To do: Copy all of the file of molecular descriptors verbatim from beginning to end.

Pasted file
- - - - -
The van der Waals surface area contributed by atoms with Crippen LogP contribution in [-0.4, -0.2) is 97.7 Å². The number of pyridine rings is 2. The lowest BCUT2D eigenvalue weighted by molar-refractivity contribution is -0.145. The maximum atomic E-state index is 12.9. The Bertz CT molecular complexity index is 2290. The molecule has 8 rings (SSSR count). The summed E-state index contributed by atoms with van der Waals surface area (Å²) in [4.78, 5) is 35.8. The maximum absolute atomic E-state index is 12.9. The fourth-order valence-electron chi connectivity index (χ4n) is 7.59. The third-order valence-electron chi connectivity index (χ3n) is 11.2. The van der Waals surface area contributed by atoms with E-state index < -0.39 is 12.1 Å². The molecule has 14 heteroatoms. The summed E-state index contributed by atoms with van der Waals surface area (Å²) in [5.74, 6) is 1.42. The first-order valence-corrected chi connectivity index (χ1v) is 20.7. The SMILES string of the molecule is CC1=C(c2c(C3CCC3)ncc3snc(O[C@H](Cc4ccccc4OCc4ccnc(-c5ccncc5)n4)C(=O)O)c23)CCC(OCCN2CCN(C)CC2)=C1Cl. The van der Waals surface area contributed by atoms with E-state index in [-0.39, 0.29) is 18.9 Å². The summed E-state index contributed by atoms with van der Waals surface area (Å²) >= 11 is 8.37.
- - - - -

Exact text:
The van der Waals surface area contributed by atoms with Crippen LogP contribution in [-0.4, -0.2) is 97.7 Å². The number of pyridine rings is 2. The lowest BCUT2D eigenvalue weighted by molar-refractivity contribution is -0.145. The maximum atomic E-state index is 12.9. The Bertz CT molecular complexity index is 2290. The molecule has 8 rings (SSSR count). The summed E-state index contributed by atoms with van der Waals surface area (Å²) in [4.78, 5) is 35.8. The maximum absolute atomic E-state index is 12.9. The fourth-order valence-electron chi connectivity index (χ4n) is 7.59. The third-order valence-electron chi connectivity index (χ3n) is 11.2. The van der Waals surface area contributed by atoms with E-state index < -0.39 is 12.1 Å². The molecule has 14 heteroatoms. The summed E-state index contributed by atoms with van der Waals surface area (Å²) in [5.74, 6) is 1.42. The first-order valence-corrected chi connectivity index (χ1v) is 20.7. The SMILES string of the molecule is CC1=C(c2c(C3CCC3)ncc3snc(O[C@H](Cc4ccccc4OCc4ccnc(-c5ccncc5)n4)C(=O)O)c23)CCC(OCCN2CCN(C)CC2)=C1Cl. The van der Waals surface area contributed by atoms with E-state index in [-0.39, 0.29) is 18.9 Å². The summed E-state index contributed by atoms with van der Waals surface area (Å²) >= 11 is 8.37.